Tag Archives: Sunday Dinner

112 Degrees.

Water gun fight + swimming pool necessary for survival.

Water gun fight + swimming pool = necessary for survival.

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Bring Back Family Dinners!

Lately, I have noticed a trend in family dining. The mom and dad talk with the adults or each other, the kids sit at the far end of the table and watch something on an iPad to keep quiet. I get why this would sometimes be tempting, especially if you’re meeting up with other adults you do not often see, or you need a few quiet minutes with your honey, but it worries me that many kids are being removed from family dialogue.

In my family, we ate dinner together at the table every night. When we went to restaurants as a family, it was a special treat and everyone was involved in the conversation. The few times I sat too far away from everyone else, I felt sad. I still have a memory of one huge family dinner, where I was the odd little girl out, staring at the piñatas, disconnected and sulking.

To this day, even in my childless family of two, we sit at the table and talk. The couch is not for food, it’s for zoning out. On the rare night where we don’t make it to the table together because of conflicting schedules, everything feels off. We didn’t have our time to catch up and tell our daily stories, our thirty minutes together to slow down time and not focus on anything else.

Even in my much bigger family, we gather around the table together every Sunday night, a reincarnation of my dad’s family’s Thursday night dinners from another era. The participants may vary from week to week, depending on who is in town and what is going on, but it happens, without fail, every Sunday night, and Alex and I are always sure to be there.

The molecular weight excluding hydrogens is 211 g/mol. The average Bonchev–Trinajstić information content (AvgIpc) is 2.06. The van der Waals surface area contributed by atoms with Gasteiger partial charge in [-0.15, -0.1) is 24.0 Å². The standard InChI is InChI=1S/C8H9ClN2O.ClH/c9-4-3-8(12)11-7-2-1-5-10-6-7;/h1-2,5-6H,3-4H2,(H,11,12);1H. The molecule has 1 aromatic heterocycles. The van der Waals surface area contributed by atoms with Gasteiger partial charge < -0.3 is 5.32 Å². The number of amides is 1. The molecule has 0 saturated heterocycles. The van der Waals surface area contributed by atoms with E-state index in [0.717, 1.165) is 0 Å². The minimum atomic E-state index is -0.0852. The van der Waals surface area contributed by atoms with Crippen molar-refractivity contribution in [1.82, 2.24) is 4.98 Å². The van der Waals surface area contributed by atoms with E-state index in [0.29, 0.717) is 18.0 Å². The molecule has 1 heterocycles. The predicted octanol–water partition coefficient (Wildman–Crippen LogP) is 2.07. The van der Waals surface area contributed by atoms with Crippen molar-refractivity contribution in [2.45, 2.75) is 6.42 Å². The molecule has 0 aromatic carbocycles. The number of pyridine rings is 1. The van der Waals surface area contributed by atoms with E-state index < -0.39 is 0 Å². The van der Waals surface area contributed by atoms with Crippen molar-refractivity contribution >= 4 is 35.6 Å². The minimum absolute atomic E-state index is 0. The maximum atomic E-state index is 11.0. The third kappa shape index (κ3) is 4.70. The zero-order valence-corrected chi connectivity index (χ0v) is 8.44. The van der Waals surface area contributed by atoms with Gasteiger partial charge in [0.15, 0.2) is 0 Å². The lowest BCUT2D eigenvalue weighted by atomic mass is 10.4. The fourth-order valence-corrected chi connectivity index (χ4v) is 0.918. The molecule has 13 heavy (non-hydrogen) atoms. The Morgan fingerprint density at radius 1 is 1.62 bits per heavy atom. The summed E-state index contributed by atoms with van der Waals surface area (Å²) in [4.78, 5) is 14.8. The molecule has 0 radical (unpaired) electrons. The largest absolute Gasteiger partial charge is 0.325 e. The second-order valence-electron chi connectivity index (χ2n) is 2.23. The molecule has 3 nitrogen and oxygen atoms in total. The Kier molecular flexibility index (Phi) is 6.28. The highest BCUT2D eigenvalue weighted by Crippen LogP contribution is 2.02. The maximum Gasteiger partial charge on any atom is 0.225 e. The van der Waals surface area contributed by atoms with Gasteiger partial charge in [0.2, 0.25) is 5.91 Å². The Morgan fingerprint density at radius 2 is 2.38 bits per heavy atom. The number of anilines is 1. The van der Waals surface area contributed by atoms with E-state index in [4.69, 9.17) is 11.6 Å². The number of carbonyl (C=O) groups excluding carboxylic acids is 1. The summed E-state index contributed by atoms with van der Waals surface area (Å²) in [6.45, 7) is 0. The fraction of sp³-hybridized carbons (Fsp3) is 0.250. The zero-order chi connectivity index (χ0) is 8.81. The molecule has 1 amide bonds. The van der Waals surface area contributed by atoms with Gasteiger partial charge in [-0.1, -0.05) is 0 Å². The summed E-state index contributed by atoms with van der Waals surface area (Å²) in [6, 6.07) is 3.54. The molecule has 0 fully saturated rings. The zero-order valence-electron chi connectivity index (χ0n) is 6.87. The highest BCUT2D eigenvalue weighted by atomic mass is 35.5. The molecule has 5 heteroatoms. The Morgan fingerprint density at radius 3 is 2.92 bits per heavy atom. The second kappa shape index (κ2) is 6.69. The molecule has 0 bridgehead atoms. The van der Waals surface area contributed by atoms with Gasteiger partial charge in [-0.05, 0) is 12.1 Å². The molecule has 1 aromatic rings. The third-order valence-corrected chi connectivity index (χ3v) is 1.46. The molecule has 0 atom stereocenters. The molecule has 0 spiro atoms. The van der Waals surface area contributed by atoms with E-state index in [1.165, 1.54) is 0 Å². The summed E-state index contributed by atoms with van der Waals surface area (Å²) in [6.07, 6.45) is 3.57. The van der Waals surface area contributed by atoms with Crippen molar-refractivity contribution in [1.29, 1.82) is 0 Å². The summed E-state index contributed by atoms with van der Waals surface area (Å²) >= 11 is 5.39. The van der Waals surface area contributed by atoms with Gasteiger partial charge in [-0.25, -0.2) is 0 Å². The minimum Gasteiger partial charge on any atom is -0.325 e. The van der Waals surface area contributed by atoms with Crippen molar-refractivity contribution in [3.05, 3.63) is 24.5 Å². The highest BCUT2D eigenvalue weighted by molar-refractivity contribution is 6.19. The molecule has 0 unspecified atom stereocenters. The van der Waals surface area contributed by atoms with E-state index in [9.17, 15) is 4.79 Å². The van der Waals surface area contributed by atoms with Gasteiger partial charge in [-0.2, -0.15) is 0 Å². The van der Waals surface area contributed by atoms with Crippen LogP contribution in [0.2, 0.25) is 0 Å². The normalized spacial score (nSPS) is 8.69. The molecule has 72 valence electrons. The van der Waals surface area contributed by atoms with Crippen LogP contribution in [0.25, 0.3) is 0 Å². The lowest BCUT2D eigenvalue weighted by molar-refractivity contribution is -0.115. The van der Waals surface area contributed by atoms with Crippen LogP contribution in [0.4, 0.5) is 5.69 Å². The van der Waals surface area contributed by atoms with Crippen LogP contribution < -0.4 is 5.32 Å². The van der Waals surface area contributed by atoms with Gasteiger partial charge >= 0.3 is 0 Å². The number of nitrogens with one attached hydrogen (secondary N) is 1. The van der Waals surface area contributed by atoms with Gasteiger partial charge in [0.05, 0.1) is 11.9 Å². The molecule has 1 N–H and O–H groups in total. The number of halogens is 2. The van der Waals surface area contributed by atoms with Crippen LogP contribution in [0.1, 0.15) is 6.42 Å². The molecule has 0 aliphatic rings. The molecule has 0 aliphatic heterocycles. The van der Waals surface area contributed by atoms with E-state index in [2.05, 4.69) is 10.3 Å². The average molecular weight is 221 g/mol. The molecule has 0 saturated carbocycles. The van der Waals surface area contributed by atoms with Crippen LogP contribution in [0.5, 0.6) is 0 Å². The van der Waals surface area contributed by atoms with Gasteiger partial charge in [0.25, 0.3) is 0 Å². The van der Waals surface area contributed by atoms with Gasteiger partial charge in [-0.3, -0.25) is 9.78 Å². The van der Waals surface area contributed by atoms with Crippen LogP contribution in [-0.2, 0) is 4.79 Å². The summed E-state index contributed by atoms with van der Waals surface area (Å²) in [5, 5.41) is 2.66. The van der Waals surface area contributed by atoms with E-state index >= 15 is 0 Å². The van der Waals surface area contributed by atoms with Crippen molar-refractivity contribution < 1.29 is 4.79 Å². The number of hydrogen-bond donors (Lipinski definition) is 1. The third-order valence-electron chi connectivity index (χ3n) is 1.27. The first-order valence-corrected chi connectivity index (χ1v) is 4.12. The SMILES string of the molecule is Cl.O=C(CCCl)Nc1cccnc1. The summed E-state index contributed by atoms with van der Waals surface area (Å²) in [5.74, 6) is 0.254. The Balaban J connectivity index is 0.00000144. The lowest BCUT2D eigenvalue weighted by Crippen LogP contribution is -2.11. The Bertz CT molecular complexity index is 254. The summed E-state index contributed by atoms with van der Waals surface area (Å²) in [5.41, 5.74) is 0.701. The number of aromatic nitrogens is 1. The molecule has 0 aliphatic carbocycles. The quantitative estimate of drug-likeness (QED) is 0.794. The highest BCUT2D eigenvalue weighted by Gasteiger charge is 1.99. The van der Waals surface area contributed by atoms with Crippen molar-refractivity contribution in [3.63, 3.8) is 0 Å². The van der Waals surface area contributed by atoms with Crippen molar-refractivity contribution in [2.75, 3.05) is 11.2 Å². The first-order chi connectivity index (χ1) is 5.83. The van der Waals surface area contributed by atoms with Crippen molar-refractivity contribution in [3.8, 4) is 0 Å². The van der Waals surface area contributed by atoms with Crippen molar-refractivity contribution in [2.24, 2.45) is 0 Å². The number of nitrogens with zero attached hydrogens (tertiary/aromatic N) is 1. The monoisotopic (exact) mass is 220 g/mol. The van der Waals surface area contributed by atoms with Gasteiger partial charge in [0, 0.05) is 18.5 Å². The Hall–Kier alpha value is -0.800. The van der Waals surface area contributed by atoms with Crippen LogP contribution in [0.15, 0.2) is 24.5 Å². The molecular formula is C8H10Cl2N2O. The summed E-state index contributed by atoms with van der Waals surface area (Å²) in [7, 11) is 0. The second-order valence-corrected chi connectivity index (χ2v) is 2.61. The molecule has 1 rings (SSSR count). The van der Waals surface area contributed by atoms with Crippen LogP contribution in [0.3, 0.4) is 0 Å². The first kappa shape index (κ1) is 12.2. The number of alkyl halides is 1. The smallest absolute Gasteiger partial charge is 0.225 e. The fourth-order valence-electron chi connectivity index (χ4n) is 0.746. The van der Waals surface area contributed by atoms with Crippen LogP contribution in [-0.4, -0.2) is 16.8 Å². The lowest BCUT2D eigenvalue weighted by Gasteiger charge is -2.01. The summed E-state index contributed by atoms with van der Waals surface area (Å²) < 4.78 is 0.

Family dinner in action.

Family dinner in action.

I do not claim that family dinners are the secret to being the perfect family. No such family exists. Likewise, I am sure I will also keep an iPad in my purse someday, just in case I need a few minutes of quiet. However, I contend that family dinners are worth the sacrifice of figuring out a way to get everyone together, children and adults alike.

What does family dinner look like for you? Does it happen all the time? Sometimes? Never? I won’t pretend to know what other people need, I just have a soft spot for family and tradition.

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This post was inspired by a cool info graphic over at Full on Fit. Did you know that teenagers who eat dinner with their families regularly are much more emotionally healthy? Makes sense to me!

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